Median household income in the United States was up for the second consecutive year in 2016, but pockets of the Miami Valley region lag behind, according to new numbers released by the U.S. Census this week
Median household income in the U.S. in 2016 was $59,039, an increase in real terms of 3.2 percent from the 2015 median income . It’s the second consecutive annual increase in median household income. Experts said the report shows American households have made significant economic progress in 2015 and 2016 and are finally seeing real progress in recovering from the Great Recession.
Locally, gains were more modest and median household income decreased in Warren and Clark counties and the city of Dayton according to the American Community Survey numbers. But most local shifts were within the margin of error of the estimates.
Dayton’s median household income dropped to $28,894 from $30,135 in 2015. The 2016 figure ranks Dayton fifth out of the state’s six largest cities for median household income, ahead of only Cleveland.
It’s still an improvement from 2011 when Dayton’s median household income dipped to $25,434.
Butler and Miami counties saw income gains locally, climbing to median household incomes of $63,273 and $60,170 respectively.
The census data shows poverty rates fell in the Northeast and South of the U.S. in 2016 but were mostly unchanged in the Midwest and West.
According to the estimates, 18.4 percent of Montgomery County — nearly 95,000 people — live below the official poverty line.
A family of four with an income below $24,563 was defined as poor last year.
The national poverty rate in 2016 was back to a pre-recession level for the first time; an estimated 12.7 percent of the population — 40.6 million people — are living in poverty. That’s 2.5 million fewer than in 2015.
Median household income is generally regarded as a good barometer of economic growth among Americans. It’s the dividing line where half of a population makes more and half makes less.
“This has been two consecutive years of strong income growth,” said Trudi Renwick, an assistant division chief with the U.S. Census Bureau. The increase is attributed not so much to people’s pay rising but to more people becoming part of the full-time workforce, she said.
“We saw a jump in the number of people working and the number of people working full-time,” Renwick said.
The female-to-male earnings gap narrowed for the first time since before the recession. In 2016, females earned 80.5 percent of what males did.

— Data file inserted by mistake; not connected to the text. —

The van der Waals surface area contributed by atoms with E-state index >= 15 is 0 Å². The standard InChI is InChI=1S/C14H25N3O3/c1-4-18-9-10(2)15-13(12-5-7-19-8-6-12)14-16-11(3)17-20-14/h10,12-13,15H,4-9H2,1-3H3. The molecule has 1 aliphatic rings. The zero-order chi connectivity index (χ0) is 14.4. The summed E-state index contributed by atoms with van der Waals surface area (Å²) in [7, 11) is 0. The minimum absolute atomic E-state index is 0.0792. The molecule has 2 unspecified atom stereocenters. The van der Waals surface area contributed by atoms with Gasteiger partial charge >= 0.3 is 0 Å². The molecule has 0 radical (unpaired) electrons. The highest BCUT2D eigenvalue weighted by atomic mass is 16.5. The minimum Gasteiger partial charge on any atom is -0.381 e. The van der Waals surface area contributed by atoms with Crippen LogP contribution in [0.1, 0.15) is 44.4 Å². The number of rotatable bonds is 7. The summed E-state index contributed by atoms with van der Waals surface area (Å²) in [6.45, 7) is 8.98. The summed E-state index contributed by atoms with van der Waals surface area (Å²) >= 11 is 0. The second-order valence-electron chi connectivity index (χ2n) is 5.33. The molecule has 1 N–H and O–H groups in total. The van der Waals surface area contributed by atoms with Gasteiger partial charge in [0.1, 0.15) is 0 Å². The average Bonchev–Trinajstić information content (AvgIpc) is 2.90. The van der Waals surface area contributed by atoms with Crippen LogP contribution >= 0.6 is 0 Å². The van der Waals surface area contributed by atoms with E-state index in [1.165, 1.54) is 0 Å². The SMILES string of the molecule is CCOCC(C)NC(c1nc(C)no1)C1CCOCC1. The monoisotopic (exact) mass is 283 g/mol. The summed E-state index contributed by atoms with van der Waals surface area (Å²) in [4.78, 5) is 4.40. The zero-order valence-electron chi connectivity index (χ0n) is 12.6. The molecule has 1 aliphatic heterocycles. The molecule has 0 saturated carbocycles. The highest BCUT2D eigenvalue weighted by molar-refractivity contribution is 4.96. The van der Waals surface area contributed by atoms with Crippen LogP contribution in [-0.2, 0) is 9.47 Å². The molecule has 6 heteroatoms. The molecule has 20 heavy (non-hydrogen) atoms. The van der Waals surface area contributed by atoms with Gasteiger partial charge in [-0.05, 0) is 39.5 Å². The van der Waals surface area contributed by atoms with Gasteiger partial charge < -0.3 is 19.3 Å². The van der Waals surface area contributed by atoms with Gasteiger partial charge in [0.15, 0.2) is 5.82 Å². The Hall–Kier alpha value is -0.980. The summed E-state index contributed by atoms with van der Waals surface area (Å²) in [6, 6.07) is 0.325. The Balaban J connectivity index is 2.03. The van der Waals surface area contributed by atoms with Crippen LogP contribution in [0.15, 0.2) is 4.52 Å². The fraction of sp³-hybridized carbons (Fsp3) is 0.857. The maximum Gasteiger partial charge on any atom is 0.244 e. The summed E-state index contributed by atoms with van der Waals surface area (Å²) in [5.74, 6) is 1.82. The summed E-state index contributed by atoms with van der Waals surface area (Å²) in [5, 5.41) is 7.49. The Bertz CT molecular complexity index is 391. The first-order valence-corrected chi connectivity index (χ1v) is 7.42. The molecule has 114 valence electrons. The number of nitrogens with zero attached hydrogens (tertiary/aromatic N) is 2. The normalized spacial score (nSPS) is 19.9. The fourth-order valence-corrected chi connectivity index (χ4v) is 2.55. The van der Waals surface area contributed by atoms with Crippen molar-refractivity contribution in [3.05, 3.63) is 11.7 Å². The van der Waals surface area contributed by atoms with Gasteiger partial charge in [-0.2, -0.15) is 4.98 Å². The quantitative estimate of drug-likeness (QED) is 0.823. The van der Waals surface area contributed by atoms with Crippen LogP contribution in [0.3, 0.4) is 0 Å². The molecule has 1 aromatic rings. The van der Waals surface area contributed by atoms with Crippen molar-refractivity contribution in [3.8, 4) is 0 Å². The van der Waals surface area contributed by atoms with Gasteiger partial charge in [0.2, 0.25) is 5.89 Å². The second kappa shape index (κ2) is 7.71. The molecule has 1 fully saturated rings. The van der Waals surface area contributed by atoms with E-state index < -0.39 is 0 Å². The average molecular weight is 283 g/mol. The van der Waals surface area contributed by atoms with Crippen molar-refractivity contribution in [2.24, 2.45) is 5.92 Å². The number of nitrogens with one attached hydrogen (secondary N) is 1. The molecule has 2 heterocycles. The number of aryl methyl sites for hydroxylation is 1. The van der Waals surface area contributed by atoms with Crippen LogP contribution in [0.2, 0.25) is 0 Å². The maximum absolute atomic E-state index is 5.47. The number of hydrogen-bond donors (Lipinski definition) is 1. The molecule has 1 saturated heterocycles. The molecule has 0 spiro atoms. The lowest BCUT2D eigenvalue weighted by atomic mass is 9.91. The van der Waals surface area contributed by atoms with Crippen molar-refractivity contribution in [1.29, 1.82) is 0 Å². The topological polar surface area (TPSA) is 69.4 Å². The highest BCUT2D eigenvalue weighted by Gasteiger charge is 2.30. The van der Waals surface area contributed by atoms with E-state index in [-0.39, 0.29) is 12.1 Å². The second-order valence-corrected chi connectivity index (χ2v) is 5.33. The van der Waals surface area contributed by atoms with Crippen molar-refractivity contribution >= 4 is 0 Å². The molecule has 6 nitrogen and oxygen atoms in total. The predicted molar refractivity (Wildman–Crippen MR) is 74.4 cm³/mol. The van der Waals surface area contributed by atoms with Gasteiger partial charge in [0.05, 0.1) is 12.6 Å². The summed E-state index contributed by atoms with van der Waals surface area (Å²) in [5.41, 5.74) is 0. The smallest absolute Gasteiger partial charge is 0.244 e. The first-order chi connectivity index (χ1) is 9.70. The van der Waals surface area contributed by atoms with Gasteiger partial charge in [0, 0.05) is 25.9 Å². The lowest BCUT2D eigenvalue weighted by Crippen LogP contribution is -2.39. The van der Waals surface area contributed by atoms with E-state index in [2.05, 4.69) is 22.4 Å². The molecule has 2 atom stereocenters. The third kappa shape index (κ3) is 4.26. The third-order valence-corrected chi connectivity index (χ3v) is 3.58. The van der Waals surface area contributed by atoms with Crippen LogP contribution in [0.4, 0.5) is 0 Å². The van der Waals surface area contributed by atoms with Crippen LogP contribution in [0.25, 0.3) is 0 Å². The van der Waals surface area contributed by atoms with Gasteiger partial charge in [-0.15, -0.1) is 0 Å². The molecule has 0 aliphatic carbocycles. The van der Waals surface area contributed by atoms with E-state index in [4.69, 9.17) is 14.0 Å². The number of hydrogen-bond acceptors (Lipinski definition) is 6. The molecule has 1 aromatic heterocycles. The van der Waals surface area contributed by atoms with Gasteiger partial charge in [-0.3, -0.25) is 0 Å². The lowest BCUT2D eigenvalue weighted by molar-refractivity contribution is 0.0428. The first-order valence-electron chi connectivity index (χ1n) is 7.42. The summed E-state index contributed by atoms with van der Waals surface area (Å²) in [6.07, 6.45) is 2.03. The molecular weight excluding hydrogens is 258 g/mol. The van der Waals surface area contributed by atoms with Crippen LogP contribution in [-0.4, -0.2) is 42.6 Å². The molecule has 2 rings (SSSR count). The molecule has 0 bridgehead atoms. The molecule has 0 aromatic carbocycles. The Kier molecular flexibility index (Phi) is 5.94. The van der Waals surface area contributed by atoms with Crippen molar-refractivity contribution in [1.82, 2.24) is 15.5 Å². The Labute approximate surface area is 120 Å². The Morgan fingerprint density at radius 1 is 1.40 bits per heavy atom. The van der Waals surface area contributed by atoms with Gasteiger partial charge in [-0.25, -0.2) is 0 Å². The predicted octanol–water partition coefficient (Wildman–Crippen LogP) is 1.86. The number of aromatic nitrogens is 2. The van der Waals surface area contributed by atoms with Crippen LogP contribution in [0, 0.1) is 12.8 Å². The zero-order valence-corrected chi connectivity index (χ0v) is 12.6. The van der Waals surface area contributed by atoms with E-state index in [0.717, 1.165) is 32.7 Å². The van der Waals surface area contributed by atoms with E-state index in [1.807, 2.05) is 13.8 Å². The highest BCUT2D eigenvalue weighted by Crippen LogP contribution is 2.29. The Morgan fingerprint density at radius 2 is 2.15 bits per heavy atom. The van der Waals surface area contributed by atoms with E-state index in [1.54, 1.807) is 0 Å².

Incomes rose for most demographic groups as well. African-American median household income jumped 5.7 percent to $39,490 in 2016 from the previous year, the most of any group. Among Hispanics, it rose to 4.3 percent to $47,675. For whites, the gain was 2 percent to $65,041.
“We see that there’s still big gaps in racial groups,” said Hannah Halbert, workforce researcher for left-leaning Policy Matters Ohio. Black and Hispanic Americans earning less than whites and all earning less than Asians with the highest household incomes at $81,431.
And while overall income growth has been strong, Halbert said, it’s been uneven.
“The bottom 20 percent of earners, their income is down 2.7 percent since 2007,” she said. The report shows the top 20 percent of earners have seen an 8.7 percent increase over the same time period.
The census estimates found that Warren County is the only Miami Valley area that saw real change in population from the 2015 American Community Survey estimates to 2016 with a 1.2 percent increase in population to 227,063 people.
Clark and Montgomery counties shrunk by less than 1 percent while Butler, Greene, and Miami counties grew by less than 1 percent.
The city of Dayton’s population also remained flat between the two estimates at about 140,500 people.
The percentage of people nationwide with health insurance coverage for all or part of 2016 was 91.2 percent, the reports found.
Private health insurance continues to be most prevalent with 67.5 percent of the population insured through their employer or direct-purchase insurance.
Medicare was the only type of health insurance that saw statistically significant gains between 2015 and 2016, likely due to an increase in the number of people age 65 or older.
Ohio’s uninsured rate was 5.6 percent in 2016, down from 6.5 percent the year before and 11 percent before Medicaid expansion.
Local uninsured rates in 2016 ranged from 3.4 percent in Warren County to 6.1 percent in Montgomery County.
“It is that Medicaid expansion that has really decreased the uninsured rate,” said Melissa Thomasson, a professor of economics at Miami University. Those gains are in jeopardy if various plans to get rid of the ACA come to pass, she said.
“To the extent that some of these proposals to repeal and not fully replace the ACA take away money that’s given to states to do (Medicaid expansion), I think we would be back to where we were,” Thomasson said.